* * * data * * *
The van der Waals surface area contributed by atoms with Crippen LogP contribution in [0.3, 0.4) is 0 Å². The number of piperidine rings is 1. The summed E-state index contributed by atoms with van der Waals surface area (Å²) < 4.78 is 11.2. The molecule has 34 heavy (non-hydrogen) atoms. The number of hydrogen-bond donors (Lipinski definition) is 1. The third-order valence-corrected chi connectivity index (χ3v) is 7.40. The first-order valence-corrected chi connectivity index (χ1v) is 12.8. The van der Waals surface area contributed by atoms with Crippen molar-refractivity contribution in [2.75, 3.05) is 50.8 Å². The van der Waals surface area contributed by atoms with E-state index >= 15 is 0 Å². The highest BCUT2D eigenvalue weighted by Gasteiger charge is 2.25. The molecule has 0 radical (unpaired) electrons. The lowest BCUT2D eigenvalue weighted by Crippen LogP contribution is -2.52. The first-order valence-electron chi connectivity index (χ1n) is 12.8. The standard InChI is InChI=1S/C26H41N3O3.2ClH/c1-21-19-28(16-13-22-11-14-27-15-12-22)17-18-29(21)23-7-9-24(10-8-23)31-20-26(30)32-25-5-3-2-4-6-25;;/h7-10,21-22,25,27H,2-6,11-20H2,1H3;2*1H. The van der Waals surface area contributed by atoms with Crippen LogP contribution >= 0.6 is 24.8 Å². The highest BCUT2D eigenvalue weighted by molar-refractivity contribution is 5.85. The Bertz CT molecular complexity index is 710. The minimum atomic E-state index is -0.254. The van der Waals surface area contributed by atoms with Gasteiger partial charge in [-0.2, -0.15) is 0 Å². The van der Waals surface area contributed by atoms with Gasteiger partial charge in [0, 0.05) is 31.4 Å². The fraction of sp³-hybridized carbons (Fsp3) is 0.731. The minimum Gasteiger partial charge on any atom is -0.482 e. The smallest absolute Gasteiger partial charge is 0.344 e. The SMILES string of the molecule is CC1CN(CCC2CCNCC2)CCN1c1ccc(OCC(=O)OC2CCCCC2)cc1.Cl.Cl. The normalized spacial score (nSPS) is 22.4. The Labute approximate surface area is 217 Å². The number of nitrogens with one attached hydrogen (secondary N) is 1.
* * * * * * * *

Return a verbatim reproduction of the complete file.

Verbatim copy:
The van der Waals surface area contributed by atoms with Crippen LogP contribution in [0.3, 0.4) is 0 Å². The number of piperidine rings is 1. The summed E-state index contributed by atoms with van der Waals surface area (Å²) < 4.78 is 11.2. The molecule has 34 heavy (non-hydrogen) atoms. The number of hydrogen-bond donors (Lipinski definition) is 1. The third-order valence-corrected chi connectivity index (χ3v) is 7.40. The first-order valence-corrected chi connectivity index (χ1v) is 12.8. The van der Waals surface area contributed by atoms with Crippen molar-refractivity contribution in [2.75, 3.05) is 50.8 Å². The van der Waals surface area contributed by atoms with E-state index >= 15 is 0 Å². The highest BCUT2D eigenvalue weighted by Gasteiger charge is 2.25. The molecule has 0 radical (unpaired) electrons. The lowest BCUT2D eigenvalue weighted by Crippen LogP contribution is -2.52. The first-order valence-electron chi connectivity index (χ1n) is 12.8. The standard InChI is InChI=1S/C26H41N3O3.2ClH/c1-21-19-28(16-13-22-11-14-27-15-12-22)17-18-29(21)23-7-9-24(10-8-23)31-20-26(30)32-25-5-3-2-4-6-25;;/h7-10,21-22,25,27H,2-6,11-20H2,1H3;2*1H. The van der Waals surface area contributed by atoms with Crippen LogP contribution >= 0.6 is 24.8 Å². The highest BCUT2D eigenvalue weighted by molar-refractivity contribution is 5.85. The Bertz CT molecular complexity index is 710. The minimum atomic E-state index is -0.254. The van der Waals surface area contributed by atoms with Gasteiger partial charge in [-0.2, -0.15) is 0 Å². The van der Waals surface area contributed by atoms with Gasteiger partial charge in [0, 0.05) is 31.4 Å². The fraction of sp³-hybridized carbons (Fsp3) is 0.731. The minimum Gasteiger partial charge on any atom is -0.482 e. The smallest absolute Gasteiger partial charge is 0.344 e. The SMILES string of the molecule is CC1CN(CCC2CCNCC2)CCN1c1ccc(OCC(=O)OC2CCCCC2)cc1.Cl.Cl. The normalized spacial score (nSPS) is 22.4. The Labute approximate surface area is 217 Å². The number of nitrogens with one attached hydrogen (secondary N) is 1.